We discuss tidal dissipation in molten basaltic magma and the results from model application to Io and Enceladus. Magma is a non-newtonian liquid with a complex rheology dependent on interactions between different phases: liquid, crystals and bubbles, resulting in a slurry with each component responding differently to temperature and stress. This study is based on results obtained for terrestrial basalts. For example, the evolution of crystal content as a function of temperature has been described for basalts [e.g., 1]. The behavior of cyclically stressed basalt has been observed in laboratory for frequencies corresponding to seismic waves between 1 and 200 sec. [e.g., 2-5]. While this frequency range is outside the range of dynamical frequencies considered in planetary sciences, these results show variations of the response as a function of the wavelength of the structure involved in the response. From the trend observed at low frequencies we extrapolate these data to tidal frequencies encountered at Io and Enceladus. We apply this result to a silicate magma chamber deep in Enceladus's core. Such a magma body has been proposed by Matson et al. [6, 7] as a heat source for keeping Enceladus warm over geological time and ultimately powering the observed volcanism [8]. We also apply the model to the 'magma sea' at Loki Patera [9] the source of 10-20% of Io's heat flow. In both cases we evaluate how much tidal dissipation can be produced. Our objectives are to chart the development and long-term evolution of magma chambers on bodies heavily influenced by tidal dissipation. From consideration of the relevant processes taking place over appropriate timescales, results show that self- regulation mechanisms are in place, such that crystal content and heat production remain in equilibrium over geological time. Our preliminary results support long-term preservation of a magma chamber in Enceladus' core. Coupled thermal-orbital modeling also indicates consistency between this

  15. Observations and temperatures of Io's Pele Patera from Cassini and Galileo spacecraft images

    USGS Publications Warehouse

    Radebaugh, J.; McEwen, A.S.; Milazzo, M.P.; Keszthelyi, L.P.; Davies, A.G.; Turtle, E.P.; Dawson, D.D.

    2004-01-01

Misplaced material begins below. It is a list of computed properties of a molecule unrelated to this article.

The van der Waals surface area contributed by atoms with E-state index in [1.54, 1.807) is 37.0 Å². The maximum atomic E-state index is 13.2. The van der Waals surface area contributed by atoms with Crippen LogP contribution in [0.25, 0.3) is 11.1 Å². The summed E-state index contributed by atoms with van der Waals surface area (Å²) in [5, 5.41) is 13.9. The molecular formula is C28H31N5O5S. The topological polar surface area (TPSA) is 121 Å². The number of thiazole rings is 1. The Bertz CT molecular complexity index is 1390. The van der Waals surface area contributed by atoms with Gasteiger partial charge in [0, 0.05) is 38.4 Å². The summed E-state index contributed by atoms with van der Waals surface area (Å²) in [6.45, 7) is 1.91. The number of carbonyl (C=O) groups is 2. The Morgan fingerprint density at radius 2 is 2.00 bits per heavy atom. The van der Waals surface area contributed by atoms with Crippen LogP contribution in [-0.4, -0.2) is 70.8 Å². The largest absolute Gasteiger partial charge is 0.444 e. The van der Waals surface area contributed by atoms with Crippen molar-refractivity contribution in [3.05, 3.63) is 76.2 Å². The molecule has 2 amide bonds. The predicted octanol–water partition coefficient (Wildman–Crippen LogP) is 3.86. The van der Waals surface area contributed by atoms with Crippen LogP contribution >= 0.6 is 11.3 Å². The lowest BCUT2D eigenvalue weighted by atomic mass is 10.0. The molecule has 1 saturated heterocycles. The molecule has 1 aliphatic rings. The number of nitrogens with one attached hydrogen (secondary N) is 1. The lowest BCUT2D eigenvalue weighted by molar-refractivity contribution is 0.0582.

Pele has been the most intense high-temperature hotspot on Io to be continuously active during the Galileo monitoring from 1996-2001. A suite of characteristics suggests that Pele is an active lava lake inside a volcanic depression. In 2000-2001, Pele was observed by two spacecraft, Cassini and Galileo. The Cassini observations revealed that Pele is variable in activity over timescales of minutes, typical of active lava lakes in Hawaii and Ethiopia. These observations also revealed that the short-wavelength thermal emission from Pele decreases with rotation of Io by a factor significantly greater than the cosine of the emission angle, and that the color temperature becomes more variable and hotter at high emission angles. This behavior suggests that a significant portion of the visible thermal emission from Pele comes from lava fountains within a topographically confined lava body. High spatial resolution, nightside images from a Galileo flyby in October 2001 revealed a large, relatively cool (< 800 K) region, ringed by bright hotspots, and a central region of high thermal emission, which is hypothesized to be due to fountaining and convection in the lava lake. Images taken through different filters revealed color temperatures of 1500 ?? 80 K from Cassini ISS data and 1605 ?? 220 and 1420 ?? 100 K from small portions of Galileo SSI data. Such temperatures are near the upper limit for basaltic compositions. Given the limitations of deriving lava eruption temperature in the absence of in situ measurement, it is possible that Pele has lavas with ultramafic compositions. The long-lived, vigorous activity of what is most likely an actively overturning lava lake in Pele Patera indicates that there is a strong connection to a large, stable magma source region. ?? 2003 Elsevier Inc. All rights reserved.